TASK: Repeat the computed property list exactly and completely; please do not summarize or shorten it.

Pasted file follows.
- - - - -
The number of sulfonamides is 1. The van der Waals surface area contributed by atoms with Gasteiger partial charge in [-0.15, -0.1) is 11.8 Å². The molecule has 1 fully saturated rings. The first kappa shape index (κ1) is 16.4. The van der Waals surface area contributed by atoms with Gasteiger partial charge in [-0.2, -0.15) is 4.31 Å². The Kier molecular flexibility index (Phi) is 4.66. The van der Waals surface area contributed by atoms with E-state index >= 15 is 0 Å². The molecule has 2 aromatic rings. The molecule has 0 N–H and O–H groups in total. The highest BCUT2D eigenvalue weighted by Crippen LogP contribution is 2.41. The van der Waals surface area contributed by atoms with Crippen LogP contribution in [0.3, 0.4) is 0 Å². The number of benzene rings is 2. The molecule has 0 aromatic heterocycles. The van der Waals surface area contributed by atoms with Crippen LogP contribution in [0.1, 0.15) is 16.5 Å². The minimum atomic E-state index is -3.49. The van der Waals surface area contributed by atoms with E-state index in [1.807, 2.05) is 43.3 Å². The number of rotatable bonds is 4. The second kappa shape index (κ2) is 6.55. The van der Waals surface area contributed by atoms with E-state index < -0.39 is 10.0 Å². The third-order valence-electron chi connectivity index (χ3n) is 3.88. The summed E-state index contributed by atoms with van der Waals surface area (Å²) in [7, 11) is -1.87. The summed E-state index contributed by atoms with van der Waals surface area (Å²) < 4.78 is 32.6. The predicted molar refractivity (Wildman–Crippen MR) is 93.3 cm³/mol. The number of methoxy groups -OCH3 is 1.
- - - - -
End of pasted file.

The number of sulfonamides is 1. The van der Waals surface area contributed by atoms with Gasteiger partial charge in [-0.15, -0.1) is 11.8 Å². The molecule has 1 fully saturated rings. The first kappa shape index (κ1) is 16.4. The van der Waals surface area contributed by atoms with Gasteiger partial charge in [-0.2, -0.15) is 4.31 Å². The Kier molecular flexibility index (Phi) is 4.66. The van der Waals surface area contributed by atoms with E-state index >= 15 is 0 Å². The molecule has 2 aromatic rings. The molecule has 0 N–H and O–H groups in total. The highest BCUT2D eigenvalue weighted by Crippen LogP contribution is 2.41. The van der Waals surface area contributed by atoms with Crippen LogP contribution in [0.3, 0.4) is 0 Å². The number of benzene rings is 2. The molecule has 0 aromatic heterocycles. The van der Waals surface area contributed by atoms with Crippen LogP contribution in [0.1, 0.15) is 16.5 Å². The minimum atomic E-state index is -3.49. The van der Waals surface area contributed by atoms with E-state index in [1.807, 2.05) is 43.3 Å². The number of rotatable bonds is 4. The second kappa shape index (κ2) is 6.55. The van der Waals surface area contributed by atoms with E-state index < -0.39 is 10.0 Å². The third-order valence-electron chi connectivity index (χ3n) is 3.88. The summed E-state index contributed by atoms with van der Waals surface area (Å²) in [7, 11) is -1.87. The summed E-state index contributed by atoms with van der Waals surface area (Å²) < 4.78 is 32.6. The predicted molar refractivity (Wildman–Crippen MR) is 93.3 cm³/mol. The number of methoxy groups -OCH3 is 1.